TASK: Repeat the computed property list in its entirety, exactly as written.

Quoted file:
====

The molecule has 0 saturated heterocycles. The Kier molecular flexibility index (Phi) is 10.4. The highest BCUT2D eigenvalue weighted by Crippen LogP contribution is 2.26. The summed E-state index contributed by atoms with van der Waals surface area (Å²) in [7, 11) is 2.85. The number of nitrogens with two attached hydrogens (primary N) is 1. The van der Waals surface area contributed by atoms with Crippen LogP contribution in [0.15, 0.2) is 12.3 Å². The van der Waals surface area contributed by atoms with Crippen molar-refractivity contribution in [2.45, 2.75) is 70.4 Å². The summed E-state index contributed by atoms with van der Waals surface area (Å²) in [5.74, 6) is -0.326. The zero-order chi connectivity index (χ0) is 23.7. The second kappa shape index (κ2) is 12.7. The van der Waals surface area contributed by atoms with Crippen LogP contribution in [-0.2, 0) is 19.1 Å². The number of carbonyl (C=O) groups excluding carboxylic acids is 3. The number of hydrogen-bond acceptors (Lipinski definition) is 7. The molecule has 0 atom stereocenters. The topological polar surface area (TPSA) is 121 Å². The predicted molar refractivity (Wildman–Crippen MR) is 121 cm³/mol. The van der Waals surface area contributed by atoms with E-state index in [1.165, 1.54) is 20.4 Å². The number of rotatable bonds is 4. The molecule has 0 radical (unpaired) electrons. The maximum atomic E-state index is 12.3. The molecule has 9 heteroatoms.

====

The molecule has 0 saturated heterocycles. The Kier molecular flexibility index (Phi) is 10.4. The highest BCUT2D eigenvalue weighted by Crippen LogP contribution is 2.26. The summed E-state index contributed by atoms with van der Waals surface area (Å²) in [7, 11) is 2.85. The number of nitrogens with two attached hydrogens (primary N) is 1. The van der Waals surface area contributed by atoms with Crippen LogP contribution in [0.15, 0.2) is 12.3 Å². The van der Waals surface area contributed by atoms with Crippen molar-refractivity contribution in [2.45, 2.75) is 70.4 Å². The summed E-state index contributed by atoms with van der Waals surface area (Å²) in [5.74, 6) is -0.326. The zero-order chi connectivity index (χ0) is 23.7. The second kappa shape index (κ2) is 12.7. The van der Waals surface area contributed by atoms with Crippen LogP contribution in [-0.2, 0) is 19.1 Å². The number of carbonyl (C=O) groups excluding carboxylic acids is 3. The number of hydrogen-bond acceptors (Lipinski definition) is 7. The molecule has 0 atom stereocenters. The topological polar surface area (TPSA) is 121 Å². The predicted molar refractivity (Wildman–Crippen MR) is 121 cm³/mol. The van der Waals surface area contributed by atoms with E-state index in [1.165, 1.54) is 20.4 Å². The number of rotatable bonds is 4. The molecule has 0 radical (unpaired) electrons. The maximum atomic E-state index is 12.3. The molecule has 9 heteroatoms.